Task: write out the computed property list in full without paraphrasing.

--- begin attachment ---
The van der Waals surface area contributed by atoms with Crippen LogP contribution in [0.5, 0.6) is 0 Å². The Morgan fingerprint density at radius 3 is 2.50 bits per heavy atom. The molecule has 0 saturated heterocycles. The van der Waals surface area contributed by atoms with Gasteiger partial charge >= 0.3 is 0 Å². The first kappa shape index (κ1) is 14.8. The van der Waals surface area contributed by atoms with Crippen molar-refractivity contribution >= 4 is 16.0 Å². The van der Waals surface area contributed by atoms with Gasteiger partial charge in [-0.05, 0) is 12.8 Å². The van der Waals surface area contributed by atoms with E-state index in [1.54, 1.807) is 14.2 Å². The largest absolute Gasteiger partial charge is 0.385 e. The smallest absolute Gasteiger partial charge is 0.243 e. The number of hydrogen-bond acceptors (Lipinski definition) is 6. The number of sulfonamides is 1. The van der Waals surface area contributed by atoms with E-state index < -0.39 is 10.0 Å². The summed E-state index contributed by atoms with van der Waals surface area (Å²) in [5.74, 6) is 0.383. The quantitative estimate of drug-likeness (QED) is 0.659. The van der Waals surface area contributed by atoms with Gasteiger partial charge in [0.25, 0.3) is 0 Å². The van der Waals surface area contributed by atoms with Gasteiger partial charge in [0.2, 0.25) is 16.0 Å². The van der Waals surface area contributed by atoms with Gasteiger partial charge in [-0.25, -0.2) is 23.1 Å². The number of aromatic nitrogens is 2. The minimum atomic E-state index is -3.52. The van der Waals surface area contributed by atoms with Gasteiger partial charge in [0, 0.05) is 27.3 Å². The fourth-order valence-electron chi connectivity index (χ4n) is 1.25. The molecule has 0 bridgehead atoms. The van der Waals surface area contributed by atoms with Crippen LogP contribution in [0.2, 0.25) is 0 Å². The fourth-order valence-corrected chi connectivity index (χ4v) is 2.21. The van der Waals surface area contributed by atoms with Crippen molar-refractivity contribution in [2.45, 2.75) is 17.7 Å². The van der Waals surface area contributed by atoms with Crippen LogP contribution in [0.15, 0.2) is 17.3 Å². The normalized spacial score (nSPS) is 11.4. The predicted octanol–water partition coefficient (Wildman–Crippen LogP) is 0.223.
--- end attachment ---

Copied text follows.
The van der Waals surface area contributed by atoms with Crippen LogP contribution in [0.5, 0.6) is 0 Å². The Morgan fingerprint density at radius 3 is 2.50 bits per heavy atom. The molecule has 0 saturated heterocycles. The van der Waals surface area contributed by atoms with Gasteiger partial charge >= 0.3 is 0 Å². The first kappa shape index (κ1) is 14.8. The van der Waals surface area contributed by atoms with Crippen molar-refractivity contribution >= 4 is 16.0 Å². The van der Waals surface area contributed by atoms with Gasteiger partial charge in [-0.05, 0) is 12.8 Å². The van der Waals surface area contributed by atoms with E-state index in [1.54, 1.807) is 14.2 Å². The largest absolute Gasteiger partial charge is 0.385 e. The smallest absolute Gasteiger partial charge is 0.243 e. The number of hydrogen-bond acceptors (Lipinski definition) is 6. The number of sulfonamides is 1. The van der Waals surface area contributed by atoms with E-state index < -0.39 is 10.0 Å². The summed E-state index contributed by atoms with van der Waals surface area (Å²) in [5.74, 6) is 0.383. The quantitative estimate of drug-likeness (QED) is 0.659. The van der Waals surface area contributed by atoms with Gasteiger partial charge in [0.25, 0.3) is 0 Å². The van der Waals surface area contributed by atoms with Gasteiger partial charge in [0.2, 0.25) is 16.0 Å². The van der Waals surface area contributed by atoms with Gasteiger partial charge in [-0.25, -0.2) is 23.1 Å². The number of aromatic nitrogens is 2. The minimum atomic E-state index is -3.52. The van der Waals surface area contributed by atoms with Gasteiger partial charge in [0, 0.05) is 27.3 Å². The fourth-order valence-electron chi connectivity index (χ4n) is 1.25. The molecule has 0 bridgehead atoms. The van der Waals surface area contributed by atoms with Crippen LogP contribution in [0.2, 0.25) is 0 Å². The fourth-order valence-corrected chi connectivity index (χ4v) is 2.21. The van der Waals surface area contributed by atoms with Crippen molar-refractivity contribution in [2.45, 2.75) is 17.7 Å². The van der Waals surface area contributed by atoms with Crippen LogP contribution in [0.15, 0.2) is 17.3 Å². The normalized spacial score (nSPS) is 11.4. The predicted octanol–water partition coefficient (Wildman–Crippen LogP) is 0.223.